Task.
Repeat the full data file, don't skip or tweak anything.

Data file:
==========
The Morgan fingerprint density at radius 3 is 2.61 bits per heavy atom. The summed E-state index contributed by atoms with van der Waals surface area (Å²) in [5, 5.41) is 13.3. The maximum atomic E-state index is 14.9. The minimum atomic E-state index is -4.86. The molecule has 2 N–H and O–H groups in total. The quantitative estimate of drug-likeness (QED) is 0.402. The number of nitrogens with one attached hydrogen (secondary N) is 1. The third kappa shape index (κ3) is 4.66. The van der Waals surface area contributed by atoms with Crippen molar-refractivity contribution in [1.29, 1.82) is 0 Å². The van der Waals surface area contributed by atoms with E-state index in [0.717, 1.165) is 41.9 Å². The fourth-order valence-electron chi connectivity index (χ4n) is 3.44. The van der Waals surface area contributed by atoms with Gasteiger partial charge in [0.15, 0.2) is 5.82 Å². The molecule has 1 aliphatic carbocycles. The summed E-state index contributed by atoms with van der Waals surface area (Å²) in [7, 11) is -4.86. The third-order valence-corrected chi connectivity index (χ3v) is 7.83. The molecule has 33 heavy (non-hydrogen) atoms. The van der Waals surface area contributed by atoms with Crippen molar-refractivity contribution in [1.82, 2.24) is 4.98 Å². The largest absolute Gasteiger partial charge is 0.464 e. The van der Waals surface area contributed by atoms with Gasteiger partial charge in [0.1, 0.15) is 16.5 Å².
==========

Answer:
The Morgan fingerprint density at radius 3 is 2.61 bits per heavy atom. The summed E-state index contributed by atoms with van der Waals surface area (Å²) in [5, 5.41) is 13.3. The maximum atomic E-state index is 14.9. The minimum atomic E-state index is -4.86. The molecule has 2 N–H and O–H groups in total. The quantitative estimate of drug-likeness (QED) is 0.402. The number of nitrogens with one attached hydrogen (secondary N) is 1. The third kappa shape index (κ3) is 4.66. The van der Waals surface area contributed by atoms with Crippen molar-refractivity contribution in [1.29, 1.82) is 0 Å². The van der Waals surface area contributed by atoms with E-state index in [0.717, 1.165) is 41.9 Å². The fourth-order valence-electron chi connectivity index (χ4n) is 3.44. The van der Waals surface area contributed by atoms with Gasteiger partial charge in [0.15, 0.2) is 5.82 Å². The molecule has 1 aliphatic carbocycles. The summed E-state index contributed by atoms with van der Waals surface area (Å²) in [7, 11) is -4.86. The third-order valence-corrected chi connectivity index (χ3v) is 7.83. The molecule has 33 heavy (non-hydrogen) atoms. The van der Waals surface area contributed by atoms with Crippen molar-refractivity contribution in [1.82, 2.24) is 4.98 Å². The largest absolute Gasteiger partial charge is 0.464 e. The van der Waals surface area contributed by atoms with Gasteiger partial charge in [0.1, 0.15) is 16.5 Å².